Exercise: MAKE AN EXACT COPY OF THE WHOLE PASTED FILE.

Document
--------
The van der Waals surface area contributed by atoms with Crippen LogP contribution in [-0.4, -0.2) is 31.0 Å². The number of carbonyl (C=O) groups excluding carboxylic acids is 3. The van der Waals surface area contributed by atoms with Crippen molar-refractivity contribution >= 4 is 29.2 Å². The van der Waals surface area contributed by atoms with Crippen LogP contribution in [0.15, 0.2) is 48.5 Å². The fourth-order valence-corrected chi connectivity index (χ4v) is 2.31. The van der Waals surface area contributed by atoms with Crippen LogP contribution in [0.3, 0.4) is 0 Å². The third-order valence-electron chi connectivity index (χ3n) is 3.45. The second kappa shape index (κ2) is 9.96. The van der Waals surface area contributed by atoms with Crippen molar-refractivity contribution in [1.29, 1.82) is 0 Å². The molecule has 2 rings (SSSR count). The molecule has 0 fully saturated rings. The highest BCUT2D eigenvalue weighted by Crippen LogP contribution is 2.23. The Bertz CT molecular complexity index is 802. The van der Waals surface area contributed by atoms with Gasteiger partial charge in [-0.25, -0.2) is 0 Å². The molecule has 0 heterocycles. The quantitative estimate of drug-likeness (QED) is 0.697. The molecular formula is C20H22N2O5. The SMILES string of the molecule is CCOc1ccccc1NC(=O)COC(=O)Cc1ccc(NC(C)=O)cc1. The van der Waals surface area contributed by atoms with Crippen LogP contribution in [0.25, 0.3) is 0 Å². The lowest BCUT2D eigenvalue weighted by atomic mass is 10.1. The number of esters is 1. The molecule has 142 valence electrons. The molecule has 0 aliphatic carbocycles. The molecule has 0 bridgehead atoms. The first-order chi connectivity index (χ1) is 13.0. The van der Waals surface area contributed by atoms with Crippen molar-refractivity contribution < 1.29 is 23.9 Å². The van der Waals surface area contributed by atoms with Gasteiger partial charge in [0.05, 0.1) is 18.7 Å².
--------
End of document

The van der Waals surface area contributed by atoms with Crippen LogP contribution in [-0.4, -0.2) is 31.0 Å². The number of carbonyl (C=O) groups excluding carboxylic acids is 3. The van der Waals surface area contributed by atoms with Crippen molar-refractivity contribution >= 4 is 29.2 Å². The van der Waals surface area contributed by atoms with Crippen LogP contribution in [0.15, 0.2) is 48.5 Å². The fourth-order valence-corrected chi connectivity index (χ4v) is 2.31. The van der Waals surface area contributed by atoms with Crippen LogP contribution in [0.3, 0.4) is 0 Å². The third-order valence-electron chi connectivity index (χ3n) is 3.45. The second kappa shape index (κ2) is 9.96. The van der Waals surface area contributed by atoms with Crippen molar-refractivity contribution in [1.29, 1.82) is 0 Å². The molecule has 2 rings (SSSR count). The molecule has 0 fully saturated rings. The highest BCUT2D eigenvalue weighted by Crippen LogP contribution is 2.23. The Bertz CT molecular complexity index is 802. The van der Waals surface area contributed by atoms with Gasteiger partial charge in [-0.25, -0.2) is 0 Å². The molecule has 0 heterocycles. The quantitative estimate of drug-likeness (QED) is 0.697. The molecular formula is C20H22N2O5. The SMILES string of the molecule is CCOc1ccccc1NC(=O)COC(=O)Cc1ccc(NC(C)=O)cc1. The van der Waals surface area contributed by atoms with Crippen LogP contribution in [0.25, 0.3) is 0 Å². The lowest BCUT2D eigenvalue weighted by atomic mass is 10.1. The number of esters is 1. The molecule has 142 valence electrons. The molecule has 0 aliphatic carbocycles. The molecule has 0 bridgehead atoms. The first-order chi connectivity index (χ1) is 13.0. The van der Waals surface area contributed by atoms with Crippen molar-refractivity contribution < 1.29 is 23.9 Å². The van der Waals surface area contributed by atoms with Gasteiger partial charge in [0.05, 0.1) is 18.7 Å².